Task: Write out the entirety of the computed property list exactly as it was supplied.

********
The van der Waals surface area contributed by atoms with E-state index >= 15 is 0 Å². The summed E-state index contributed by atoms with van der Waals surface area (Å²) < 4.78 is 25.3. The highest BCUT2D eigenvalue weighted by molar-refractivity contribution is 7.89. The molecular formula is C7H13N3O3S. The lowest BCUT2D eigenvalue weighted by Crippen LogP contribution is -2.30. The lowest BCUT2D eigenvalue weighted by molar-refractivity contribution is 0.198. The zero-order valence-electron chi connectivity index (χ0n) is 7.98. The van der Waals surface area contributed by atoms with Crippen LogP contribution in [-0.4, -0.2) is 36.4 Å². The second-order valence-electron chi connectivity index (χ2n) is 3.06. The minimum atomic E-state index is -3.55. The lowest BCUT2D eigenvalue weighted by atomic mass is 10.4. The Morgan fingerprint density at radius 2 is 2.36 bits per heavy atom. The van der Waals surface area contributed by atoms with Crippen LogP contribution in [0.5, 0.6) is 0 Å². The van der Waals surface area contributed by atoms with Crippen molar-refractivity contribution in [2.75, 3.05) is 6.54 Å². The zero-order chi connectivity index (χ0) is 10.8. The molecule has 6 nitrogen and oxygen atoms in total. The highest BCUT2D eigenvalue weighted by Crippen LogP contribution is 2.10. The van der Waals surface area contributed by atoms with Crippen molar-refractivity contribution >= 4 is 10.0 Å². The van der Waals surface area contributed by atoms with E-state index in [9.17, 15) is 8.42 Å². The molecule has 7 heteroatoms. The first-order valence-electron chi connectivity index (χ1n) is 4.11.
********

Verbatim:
The van der Waals surface area contributed by atoms with E-state index >= 15 is 0 Å². The summed E-state index contributed by atoms with van der Waals surface area (Å²) < 4.78 is 25.3. The highest BCUT2D eigenvalue weighted by molar-refractivity contribution is 7.89. The molecular formula is C7H13N3O3S. The lowest BCUT2D eigenvalue weighted by Crippen LogP contribution is -2.30. The lowest BCUT2D eigenvalue weighted by molar-refractivity contribution is 0.198. The zero-order valence-electron chi connectivity index (χ0n) is 7.98. The van der Waals surface area contributed by atoms with Crippen LogP contribution in [-0.4, -0.2) is 36.4 Å². The second-order valence-electron chi connectivity index (χ2n) is 3.06. The minimum atomic E-state index is -3.55. The lowest BCUT2D eigenvalue weighted by atomic mass is 10.4. The Morgan fingerprint density at radius 2 is 2.36 bits per heavy atom. The van der Waals surface area contributed by atoms with Crippen LogP contribution in [0.5, 0.6) is 0 Å². The van der Waals surface area contributed by atoms with Crippen molar-refractivity contribution in [2.75, 3.05) is 6.54 Å². The zero-order chi connectivity index (χ0) is 10.8. The molecule has 6 nitrogen and oxygen atoms in total. The highest BCUT2D eigenvalue weighted by Crippen LogP contribution is 2.10. The van der Waals surface area contributed by atoms with Crippen molar-refractivity contribution >= 4 is 10.0 Å². The van der Waals surface area contributed by atoms with E-state index in [9.17, 15) is 8.42 Å². The molecule has 7 heteroatoms. The first-order valence-electron chi connectivity index (χ1n) is 4.11.